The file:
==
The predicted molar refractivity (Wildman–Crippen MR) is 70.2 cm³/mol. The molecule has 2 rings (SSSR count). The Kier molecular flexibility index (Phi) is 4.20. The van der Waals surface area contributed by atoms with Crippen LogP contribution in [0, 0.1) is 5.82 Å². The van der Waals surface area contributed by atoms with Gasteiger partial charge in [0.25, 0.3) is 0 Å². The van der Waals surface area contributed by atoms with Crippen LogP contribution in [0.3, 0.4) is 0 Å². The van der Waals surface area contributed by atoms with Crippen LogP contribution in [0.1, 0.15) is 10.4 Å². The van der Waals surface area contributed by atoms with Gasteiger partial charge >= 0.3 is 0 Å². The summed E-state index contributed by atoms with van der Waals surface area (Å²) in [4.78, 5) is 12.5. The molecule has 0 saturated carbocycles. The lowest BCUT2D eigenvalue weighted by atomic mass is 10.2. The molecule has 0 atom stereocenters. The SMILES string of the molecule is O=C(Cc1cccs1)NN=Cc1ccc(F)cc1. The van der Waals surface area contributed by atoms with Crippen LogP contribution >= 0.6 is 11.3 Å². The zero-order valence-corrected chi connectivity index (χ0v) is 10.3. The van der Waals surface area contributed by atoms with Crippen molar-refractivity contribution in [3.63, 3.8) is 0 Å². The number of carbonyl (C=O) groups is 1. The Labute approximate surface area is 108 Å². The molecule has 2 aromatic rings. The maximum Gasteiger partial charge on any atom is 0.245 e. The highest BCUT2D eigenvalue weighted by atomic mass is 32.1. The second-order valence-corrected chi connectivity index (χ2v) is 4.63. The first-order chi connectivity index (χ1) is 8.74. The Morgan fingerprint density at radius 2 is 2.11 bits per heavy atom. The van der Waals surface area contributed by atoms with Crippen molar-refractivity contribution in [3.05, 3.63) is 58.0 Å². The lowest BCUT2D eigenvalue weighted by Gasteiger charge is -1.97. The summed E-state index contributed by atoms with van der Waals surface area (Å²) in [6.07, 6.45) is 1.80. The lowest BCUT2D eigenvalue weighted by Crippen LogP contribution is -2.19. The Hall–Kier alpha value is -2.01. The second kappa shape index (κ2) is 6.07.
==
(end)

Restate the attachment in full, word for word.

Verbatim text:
The predicted molar refractivity (Wildman–Crippen MR) is 70.2 cm³/mol. The molecule has 2 rings (SSSR count). The Kier molecular flexibility index (Phi) is 4.20. The van der Waals surface area contributed by atoms with Crippen LogP contribution in [0, 0.1) is 5.82 Å². The van der Waals surface area contributed by atoms with Gasteiger partial charge in [0.25, 0.3) is 0 Å². The van der Waals surface area contributed by atoms with Crippen LogP contribution in [0.3, 0.4) is 0 Å². The van der Waals surface area contributed by atoms with Crippen LogP contribution in [0.1, 0.15) is 10.4 Å². The van der Waals surface area contributed by atoms with Gasteiger partial charge >= 0.3 is 0 Å². The summed E-state index contributed by atoms with van der Waals surface area (Å²) in [4.78, 5) is 12.5. The molecule has 0 saturated carbocycles. The lowest BCUT2D eigenvalue weighted by atomic mass is 10.2. The molecule has 0 atom stereocenters. The SMILES string of the molecule is O=C(Cc1cccs1)NN=Cc1ccc(F)cc1. The van der Waals surface area contributed by atoms with Crippen LogP contribution >= 0.6 is 11.3 Å². The zero-order valence-corrected chi connectivity index (χ0v) is 10.3. The van der Waals surface area contributed by atoms with Crippen molar-refractivity contribution in [3.63, 3.8) is 0 Å². The number of carbonyl (C=O) groups is 1. The Labute approximate surface area is 108 Å². The molecule has 2 aromatic rings. The maximum Gasteiger partial charge on any atom is 0.245 e. The highest BCUT2D eigenvalue weighted by atomic mass is 32.1. The second-order valence-corrected chi connectivity index (χ2v) is 4.63. The first-order chi connectivity index (χ1) is 8.74. The Morgan fingerprint density at radius 2 is 2.11 bits per heavy atom. The van der Waals surface area contributed by atoms with Crippen molar-refractivity contribution in [3.05, 3.63) is 58.0 Å². The lowest BCUT2D eigenvalue weighted by Gasteiger charge is -1.97. The summed E-state index contributed by atoms with van der Waals surface area (Å²) in [6.07, 6.45) is 1.80. The lowest BCUT2D eigenvalue weighted by Crippen LogP contribution is -2.19. The Hall–Kier alpha value is -2.01. The second kappa shape index (κ2) is 6.07.